A string of bomb attacks targeting Thailand's crucial tourism industry have killed four people, officials said on Friday, sending authorities scrambling to identify a motive and find the perpetrators.
A string of bomb attacks hit popular tourist towns across Thailand, leaving four dead and many injured, with authorities on Friday ruling out terrorism despite suspicions that insurgents in the kingdom's deep south are responsible.
In the normally peaceful resort town of Hua Hin, blood-spattered tourists were given first aid by rescue workers as forensics teams picked through the rubble, with police in Bangkok scrambling to reassure visitors the situation was under control.
"This is not a terrorist attack. It is just local sabotage that is restricted to limited areas and provinces," national police deputy spokesman Piyapan Pingmuang told reporters in Bangkok.
Analysts said Muslim insurgent groups in the south could be behind the attack, but warned that coordinated bombings targeting tourists would mark an unprecedented escalation in a simmering conflict largely contained in the border region.
Twin bombs exploded in the upscale resort of Hua Hin late Thursday, killing one woman and wounding more than 20 others, including nine foreign tourists.
They were followed by two more explosions on Friday morning that killed another person and left injured and bleeding people lying on pavements as emergency workers rushed to the scene.
A further two blasts struck Friday at Patong Beach on the popular tourist island of Phuket while three more were reported further south -- two in the southern town of Surat Thani, killing one, and one more blast in Trang, which also left one person dead.
"The bombs are an attempt to create chaos and confusion," Prime Minister Prayut Chan-O-Cha told reporters as he called for calm.
Small bombings are common in the kingdom during periods of heightened political tension but there have been few such incidents in the past year and it is rare for tourists to be targeted.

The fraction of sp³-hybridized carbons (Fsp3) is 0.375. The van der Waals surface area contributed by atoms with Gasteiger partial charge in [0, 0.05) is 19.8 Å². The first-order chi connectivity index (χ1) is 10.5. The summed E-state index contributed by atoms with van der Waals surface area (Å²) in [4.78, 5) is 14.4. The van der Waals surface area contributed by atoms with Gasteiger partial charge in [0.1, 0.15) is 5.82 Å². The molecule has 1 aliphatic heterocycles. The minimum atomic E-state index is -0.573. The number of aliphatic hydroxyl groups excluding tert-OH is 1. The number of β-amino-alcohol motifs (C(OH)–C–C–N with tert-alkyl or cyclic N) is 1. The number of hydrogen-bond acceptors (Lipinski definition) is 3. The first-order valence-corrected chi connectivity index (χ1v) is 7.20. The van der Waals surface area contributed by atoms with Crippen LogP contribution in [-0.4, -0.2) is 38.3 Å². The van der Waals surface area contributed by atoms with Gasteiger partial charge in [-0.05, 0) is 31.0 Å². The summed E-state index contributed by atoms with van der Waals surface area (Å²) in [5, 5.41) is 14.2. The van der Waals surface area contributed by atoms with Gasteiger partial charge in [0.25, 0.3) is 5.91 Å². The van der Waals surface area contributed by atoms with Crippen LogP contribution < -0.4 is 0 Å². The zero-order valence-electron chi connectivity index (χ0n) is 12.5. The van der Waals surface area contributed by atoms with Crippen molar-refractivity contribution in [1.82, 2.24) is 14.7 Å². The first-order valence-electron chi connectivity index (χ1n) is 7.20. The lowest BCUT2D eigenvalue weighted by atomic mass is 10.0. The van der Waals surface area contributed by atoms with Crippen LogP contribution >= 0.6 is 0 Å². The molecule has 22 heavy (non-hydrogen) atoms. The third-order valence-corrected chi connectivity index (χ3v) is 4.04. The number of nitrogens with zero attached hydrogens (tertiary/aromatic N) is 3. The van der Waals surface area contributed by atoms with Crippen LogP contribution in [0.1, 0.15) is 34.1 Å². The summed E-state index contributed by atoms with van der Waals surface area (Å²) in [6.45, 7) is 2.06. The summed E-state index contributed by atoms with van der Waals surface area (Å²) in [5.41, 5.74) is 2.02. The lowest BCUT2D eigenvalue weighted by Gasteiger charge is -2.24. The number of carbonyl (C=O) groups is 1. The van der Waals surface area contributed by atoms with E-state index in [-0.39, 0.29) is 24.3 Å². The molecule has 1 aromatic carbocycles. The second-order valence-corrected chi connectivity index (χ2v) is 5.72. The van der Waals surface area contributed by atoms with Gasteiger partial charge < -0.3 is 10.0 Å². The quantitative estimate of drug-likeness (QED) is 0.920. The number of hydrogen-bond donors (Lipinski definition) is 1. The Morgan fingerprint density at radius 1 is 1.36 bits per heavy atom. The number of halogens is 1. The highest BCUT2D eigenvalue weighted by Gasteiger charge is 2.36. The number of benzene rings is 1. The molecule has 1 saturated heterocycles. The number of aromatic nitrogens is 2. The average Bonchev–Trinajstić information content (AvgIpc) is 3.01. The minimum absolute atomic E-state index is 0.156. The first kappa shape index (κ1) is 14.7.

Britain and Australia reacted by advising their nationals to avoid public places.
Hua Hin is home to the summer palace of Thailand's revered royal family, and the firsts blasts came on the eve of Queen Sirikit's 84th birthday.
"It was very shocking. There was a loud noise and police were running everywhere, it was terrible," said Michael Edwards, an Australian tourist staying in a guest house close to where one of bombs detonated.
"I was just surprised that it happened here... now I'm thinking if it's worth staying," he told AFP.
The first two bombs that went off in Hua Hin on Thursday were hidden in potted plants and exploded within 30 minutes of each other in the bar district of the popular beach town.
Hit the economy
Hua Hin, which lies about 200 kilometres (125 miles) south of Bangkok, is popular with both local and foreign tourists and has for years been favoured as a retreat by King Bhumibol Adulyadej, the world's longest reigning monarch.
The 88-year-old is currently hospitalised in Bangkok for a number of health issues, a source of anxiety for many Thais and a key factor in the kingdom's past decade of political turmoil.
Due to the city's royal connections, "the attack on Hua Hin seems like a direct affront at the Kingdom of Thailand", said Paul Chambers, an expert on the Thai military.
He added that "the culprits are most likely Malay-Muslim insurgent groups fighting the Thai state in the deep south".
Zachary Abuza, an expert on Southeast Asian militant groups, said that while the southern insurgents had not carried out coordinated attacks for years, it was possible "a small cell" was behind this assault.
"Whoever has perpetrated these wants to do serious damage to the Thai economy. That is where the junta is the most vulnerable."
Thailand's ultra-royalist military rulers, who seized power in 2014 after a decade of at times violent political unrest, have touted an increase in stability in the kingdom as a major accomplishment of their rule.
The junta on Sunday saw its new version of the constitution approved in a referendum, although the three insurgency-hit provinces rejected the controversial statute.
Thailand's reputation as the "Land of Smiles" has suffered in recent years from political unrest and a number of high-profile crimes against foreigners.
But tourists continue to flock to its white, sandy beaches. The kingdom is expecting a record 32 million visitors in 2016 -- a bright spot in an otherwise lacklustre economy.
The latest blasts came just days before the first anniversary of the last major attack on tourists in Thailand -- an August 17 bomb that killed 20 people, mostly ethnic Chinese tourists at a crowded Hindu shrine in Bangkok.
Two Uighur men from western China have been accused of the attack and are due to go on trial this month. Both have denied any involvement.